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    The Upper New York Conference of The United Methodist Church

    news article

    Rome area United Methodists host anti-racism vigil

    June 20, 2018 / By Shannon Hodson / .(JavaScript must be enabled to view this email address)

    Early last week, recruitment letters from the Ku Klux Klan were discovered along driveways in the town of Lee, which is in the Rome area in the Upper New York Conference’s Mohawk District.

    Rome-area United Methodists were not going to let this act of hate go unnoticed.

    When the news came out about the KKK letters on June, 13, Pastor Brian Lothridge, of the Rome First United Methodist Church; Pastor Pat Hubman, of the Delta and Verona UMCs; and Pastor Deb Wollaber, of the Lee Center, Point Rock, and Taberg UMCs decided to hold an anti-racism vigil at 7 p.m. June 16 at the Delta UMC.

    The Delta UMC has a large lawn, where participants in the vigil were visible to the community. The neighborhood behind the church is the one where the letters were delivered.

    “We felt our faith compelled us to respond,” Pastor Brian said. “Our baptism vows charge us to resist evil, injustice, and oppression in whatever forms they present themselves. Evil sowed up. We are responding. We want to be the light in the darkness, as Jesus called us to be in Matthew 5.”

    Pastor Deb said we need to overcome hate with love.

    “We really just feel that hate speech does not have a place in our community, in our city, in our world,” she said.

    A large, diverse group of people from the community attended the vigil, which included words from pastors Brian, Pat, and Deb; singing; an opportunity for others to pray; candle lighting; and refreshments.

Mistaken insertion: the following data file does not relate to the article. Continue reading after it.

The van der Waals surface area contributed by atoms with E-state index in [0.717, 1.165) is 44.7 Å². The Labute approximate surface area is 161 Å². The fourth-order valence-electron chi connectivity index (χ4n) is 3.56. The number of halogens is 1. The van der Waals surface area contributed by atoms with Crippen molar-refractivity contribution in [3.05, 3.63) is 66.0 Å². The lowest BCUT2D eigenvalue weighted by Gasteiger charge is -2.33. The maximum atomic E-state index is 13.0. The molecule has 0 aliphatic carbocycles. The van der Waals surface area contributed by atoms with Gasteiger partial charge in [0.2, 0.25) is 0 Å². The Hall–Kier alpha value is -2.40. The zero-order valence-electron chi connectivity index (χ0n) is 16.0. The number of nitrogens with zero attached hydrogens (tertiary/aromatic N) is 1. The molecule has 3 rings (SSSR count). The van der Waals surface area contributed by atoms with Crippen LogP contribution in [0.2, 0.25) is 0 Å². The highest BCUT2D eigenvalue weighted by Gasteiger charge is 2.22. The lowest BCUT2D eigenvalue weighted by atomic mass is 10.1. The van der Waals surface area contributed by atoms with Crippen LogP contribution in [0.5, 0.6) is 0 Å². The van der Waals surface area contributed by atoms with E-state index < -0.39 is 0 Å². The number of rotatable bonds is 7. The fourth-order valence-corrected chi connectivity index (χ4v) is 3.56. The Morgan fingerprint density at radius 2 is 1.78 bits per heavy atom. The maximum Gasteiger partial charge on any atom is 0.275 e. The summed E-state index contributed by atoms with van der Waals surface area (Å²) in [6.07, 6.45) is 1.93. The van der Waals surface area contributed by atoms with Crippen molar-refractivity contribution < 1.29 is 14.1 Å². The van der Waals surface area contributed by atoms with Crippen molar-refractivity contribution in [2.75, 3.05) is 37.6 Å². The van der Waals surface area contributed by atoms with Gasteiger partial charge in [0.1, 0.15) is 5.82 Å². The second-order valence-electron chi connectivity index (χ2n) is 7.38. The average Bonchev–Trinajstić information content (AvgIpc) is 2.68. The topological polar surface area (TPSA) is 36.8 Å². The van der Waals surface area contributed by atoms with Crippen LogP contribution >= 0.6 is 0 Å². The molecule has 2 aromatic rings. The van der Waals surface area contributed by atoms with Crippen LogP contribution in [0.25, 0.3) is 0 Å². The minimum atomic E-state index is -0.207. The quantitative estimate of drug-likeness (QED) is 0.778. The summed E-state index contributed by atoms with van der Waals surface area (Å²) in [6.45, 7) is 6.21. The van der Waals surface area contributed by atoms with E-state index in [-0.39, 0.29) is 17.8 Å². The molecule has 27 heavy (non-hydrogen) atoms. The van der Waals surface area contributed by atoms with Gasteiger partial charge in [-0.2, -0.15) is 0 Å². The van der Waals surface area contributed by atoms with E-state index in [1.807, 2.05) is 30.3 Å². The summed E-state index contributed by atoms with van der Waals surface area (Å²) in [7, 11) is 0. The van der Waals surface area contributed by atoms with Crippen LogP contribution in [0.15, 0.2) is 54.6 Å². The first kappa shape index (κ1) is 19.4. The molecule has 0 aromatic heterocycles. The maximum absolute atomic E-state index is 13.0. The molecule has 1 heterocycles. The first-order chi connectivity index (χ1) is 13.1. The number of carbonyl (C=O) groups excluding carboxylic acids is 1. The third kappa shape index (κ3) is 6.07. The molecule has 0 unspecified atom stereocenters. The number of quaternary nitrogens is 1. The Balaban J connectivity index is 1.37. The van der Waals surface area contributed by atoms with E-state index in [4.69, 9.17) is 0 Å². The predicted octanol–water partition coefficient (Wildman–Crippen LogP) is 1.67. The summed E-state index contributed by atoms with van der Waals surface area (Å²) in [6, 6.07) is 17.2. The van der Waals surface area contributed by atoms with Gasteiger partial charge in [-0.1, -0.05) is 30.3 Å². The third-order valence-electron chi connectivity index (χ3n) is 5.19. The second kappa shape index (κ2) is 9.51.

Pastor Brian kicked off the event with an explanation of the gathering and thanked everyone for coming.

    “We gather here tonight to be a light in the dark,” he said. “We are concerned that darkness is trying to infiltrate our communities … We have to do something about this. When the KKK comes with hatred toward our brothers and sisters of color and seek to harm them, evil has come to our doorstep. When they twist scripture to try to justify their hatred, we know that evil has come to our doorstep. And when evil arrives on our doorstep, we don’t just take it; we stand for love.”

    After pastors Brian, Deb, and Pat shared a few words and prayer, attendees joined Pastor Brian in song as he strummed We shall Overcome on the guitar. People joined hands in solidarity with those they had never met before, singing, “We are not afraid; we are not afraid; we are not afraid today; oh deep in my heart, we shall overcome; we shall overcome some day.”

    Several people came to the microphone to offer prayers and share their reasons for attending the vigil.

    Keith Rubino, a politician running for the 118th Assembly seat, traveled from Herkimer to attend the vigil.